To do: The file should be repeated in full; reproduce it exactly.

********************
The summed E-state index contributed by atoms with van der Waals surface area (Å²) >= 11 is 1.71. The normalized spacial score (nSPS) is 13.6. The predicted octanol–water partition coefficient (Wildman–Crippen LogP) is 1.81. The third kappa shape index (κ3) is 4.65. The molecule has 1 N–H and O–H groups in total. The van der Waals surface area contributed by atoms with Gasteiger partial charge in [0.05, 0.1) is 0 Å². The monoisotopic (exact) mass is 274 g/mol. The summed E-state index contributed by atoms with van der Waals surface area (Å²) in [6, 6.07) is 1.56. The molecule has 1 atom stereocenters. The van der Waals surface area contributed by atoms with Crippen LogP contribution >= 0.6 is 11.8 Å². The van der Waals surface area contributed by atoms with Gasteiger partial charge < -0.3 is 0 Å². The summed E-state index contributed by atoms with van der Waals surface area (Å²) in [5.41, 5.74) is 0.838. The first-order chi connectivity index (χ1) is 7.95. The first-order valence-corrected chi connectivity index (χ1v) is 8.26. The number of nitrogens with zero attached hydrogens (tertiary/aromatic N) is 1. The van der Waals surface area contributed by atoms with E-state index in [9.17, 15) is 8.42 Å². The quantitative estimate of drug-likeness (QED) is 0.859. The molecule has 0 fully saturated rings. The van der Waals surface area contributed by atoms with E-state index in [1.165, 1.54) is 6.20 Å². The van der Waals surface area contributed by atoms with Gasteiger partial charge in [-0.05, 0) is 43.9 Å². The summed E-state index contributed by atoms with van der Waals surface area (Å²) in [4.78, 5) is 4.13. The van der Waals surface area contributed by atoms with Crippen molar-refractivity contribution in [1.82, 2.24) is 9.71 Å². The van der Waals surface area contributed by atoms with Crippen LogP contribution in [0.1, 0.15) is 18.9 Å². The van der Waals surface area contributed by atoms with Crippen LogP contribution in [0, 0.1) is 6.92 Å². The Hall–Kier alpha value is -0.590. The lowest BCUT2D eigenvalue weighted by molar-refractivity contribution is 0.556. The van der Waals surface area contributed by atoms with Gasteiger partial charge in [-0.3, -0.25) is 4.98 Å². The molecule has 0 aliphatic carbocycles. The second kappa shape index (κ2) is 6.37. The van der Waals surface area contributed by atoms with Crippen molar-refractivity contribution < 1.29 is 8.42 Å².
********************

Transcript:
The summed E-state index contributed by atoms with van der Waals surface area (Å²) >= 11 is 1.71. The normalized spacial score (nSPS) is 13.6. The predicted octanol–water partition coefficient (Wildman–Crippen LogP) is 1.81. The third kappa shape index (κ3) is 4.65. The molecule has 1 N–H and O–H groups in total. The van der Waals surface area contributed by atoms with Gasteiger partial charge in [0.05, 0.1) is 0 Å². The monoisotopic (exact) mass is 274 g/mol. The summed E-state index contributed by atoms with van der Waals surface area (Å²) in [6, 6.07) is 1.56. The molecule has 1 atom stereocenters. The van der Waals surface area contributed by atoms with Crippen LogP contribution >= 0.6 is 11.8 Å². The van der Waals surface area contributed by atoms with Gasteiger partial charge < -0.3 is 0 Å². The summed E-state index contributed by atoms with van der Waals surface area (Å²) in [5.41, 5.74) is 0.838. The first-order chi connectivity index (χ1) is 7.95. The first-order valence-corrected chi connectivity index (χ1v) is 8.26. The number of nitrogens with zero attached hydrogens (tertiary/aromatic N) is 1. The van der Waals surface area contributed by atoms with E-state index in [9.17, 15) is 8.42 Å². The quantitative estimate of drug-likeness (QED) is 0.859. The molecule has 0 fully saturated rings. The van der Waals surface area contributed by atoms with E-state index in [1.165, 1.54) is 6.20 Å². The van der Waals surface area contributed by atoms with Gasteiger partial charge in [-0.05, 0) is 43.9 Å². The summed E-state index contributed by atoms with van der Waals surface area (Å²) in [4.78, 5) is 4.13. The van der Waals surface area contributed by atoms with Crippen molar-refractivity contribution in [1.82, 2.24) is 9.71 Å². The van der Waals surface area contributed by atoms with Crippen LogP contribution in [0.1, 0.15) is 18.9 Å². The van der Waals surface area contributed by atoms with Crippen LogP contribution in [0, 0.1) is 6.92 Å². The Hall–Kier alpha value is -0.590. The lowest BCUT2D eigenvalue weighted by molar-refractivity contribution is 0.556. The van der Waals surface area contributed by atoms with Gasteiger partial charge in [-0.3, -0.25) is 4.98 Å². The molecule has 0 aliphatic carbocycles. The second kappa shape index (κ2) is 6.37. The van der Waals surface area contributed by atoms with Crippen molar-refractivity contribution < 1.29 is 8.42 Å².